The capture of Saddam Hussein

Yahia Said
18 December 2003

Saddam Hussein: “I am the President of Iraq and I am willing to negotiate.”

Special Forces Officer: “President Bush sends his regards.”

A more farcical conclusion to the thirty-five year tragedy involving Iraq, its president, and the United States would be hard to imagine. Yet a very similar exchange must have taken place at least twice before.

First, in December 1983, when Saddam met President Reagan’s envoy Donald Rumsfeld and received American assistance in his war with Iran; second, in July 1990, when he met the first President Bush’s ambassador, April Glaspie. That conversation left Saddam with the impression of American consent to his planned invasion of Kuwait.

On each occasion, Saddam was in a tight spot not unlike the one he was caught in this week. In 1983 the senseless war he had launched against Iran three years earlier was going badly wrong, in 1990 a million angry Iraqi soldiers were wondering why they had to spend eight years fighting it. With each turn of this loop Saddam was lurching from one military adventure to the other. Millions of Iraqis and others paid the price in death and misery.

Even in his last stand, if it could be called such, Saddam was true to form. His own bombastic rhetoric calling fellow-Iraqis to commit suicide fighting the occupiers was only matched by the fear and compliance oozing out of him in the presence of his captors. The president of Iraq was willing to negotiate to save his skin.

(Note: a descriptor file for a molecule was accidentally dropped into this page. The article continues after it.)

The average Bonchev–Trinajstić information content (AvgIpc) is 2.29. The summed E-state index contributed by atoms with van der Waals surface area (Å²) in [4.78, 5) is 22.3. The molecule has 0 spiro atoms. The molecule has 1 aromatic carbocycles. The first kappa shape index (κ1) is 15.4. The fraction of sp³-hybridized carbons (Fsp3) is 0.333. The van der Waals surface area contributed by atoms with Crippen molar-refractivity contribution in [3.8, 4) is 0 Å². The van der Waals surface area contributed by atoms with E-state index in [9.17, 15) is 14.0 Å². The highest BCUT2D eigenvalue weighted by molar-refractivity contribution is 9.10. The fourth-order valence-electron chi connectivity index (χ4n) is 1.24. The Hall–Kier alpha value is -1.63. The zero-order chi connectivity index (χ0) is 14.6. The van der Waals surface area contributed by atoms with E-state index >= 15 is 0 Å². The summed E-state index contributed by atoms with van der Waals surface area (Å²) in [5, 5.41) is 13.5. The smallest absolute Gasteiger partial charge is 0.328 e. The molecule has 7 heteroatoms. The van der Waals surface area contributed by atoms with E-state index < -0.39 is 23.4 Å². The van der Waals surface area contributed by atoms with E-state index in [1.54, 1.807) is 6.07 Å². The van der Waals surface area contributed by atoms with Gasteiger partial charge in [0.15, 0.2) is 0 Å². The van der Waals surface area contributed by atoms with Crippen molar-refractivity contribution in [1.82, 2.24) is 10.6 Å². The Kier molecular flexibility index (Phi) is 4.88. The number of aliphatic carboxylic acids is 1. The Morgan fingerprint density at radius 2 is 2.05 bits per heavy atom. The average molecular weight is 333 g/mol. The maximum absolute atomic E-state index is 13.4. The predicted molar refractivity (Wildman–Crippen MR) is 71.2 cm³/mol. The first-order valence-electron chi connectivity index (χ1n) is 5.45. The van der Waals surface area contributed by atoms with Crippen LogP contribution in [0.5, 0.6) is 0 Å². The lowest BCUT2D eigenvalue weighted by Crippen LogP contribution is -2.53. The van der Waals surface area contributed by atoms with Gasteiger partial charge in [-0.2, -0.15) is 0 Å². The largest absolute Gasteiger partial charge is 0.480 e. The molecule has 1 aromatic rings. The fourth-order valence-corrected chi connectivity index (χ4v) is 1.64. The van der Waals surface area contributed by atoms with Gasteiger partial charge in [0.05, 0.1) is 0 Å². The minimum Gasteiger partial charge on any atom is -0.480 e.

This latest instalment of this exchange does not come a minute too soon, for not only did Saddam emerge as a shadow of his former self from that hole in the ground. Iraq itself has been left on its last legs after decades of repression, wars and sanctions. So much so, that few Iraqis seemed to muster the energy and courage to celebrate the hated tyrant’s demise. There was something decidedly muted about Iraqis reaction to what is arguably the best news they have heard in decades. No wonder: on the same day, 18 policemen and bystanders were killed in Ramadi in the latest of the seemingly unceasing attacks on everything which could carry the promise of a better future. The counter-insurgency is taking its toll with an ever growing number of innocent victims, disruptions and humiliations.

Indeed, the capture of Saddam will be meaningless if the violence does not stop. It does, however, provide an opening to break this vicious cycle. The coalition could use the arrest as an opportunity to declare a ceasefire and an amnesty to those willing to lay down their arms. It could further accelerate the scheduled transfer of sovereignty to Iraqis now that the main mission of the war has been accomplished.

Iraqi political leaders should launch a campaign of national reconciliation to match their continuing if lacklustre campaign against the violence. The trial of the tyrant, conducted properly with UN backing, can provide the perfect background to both campaigns. We may even find out how those first two conversations went.

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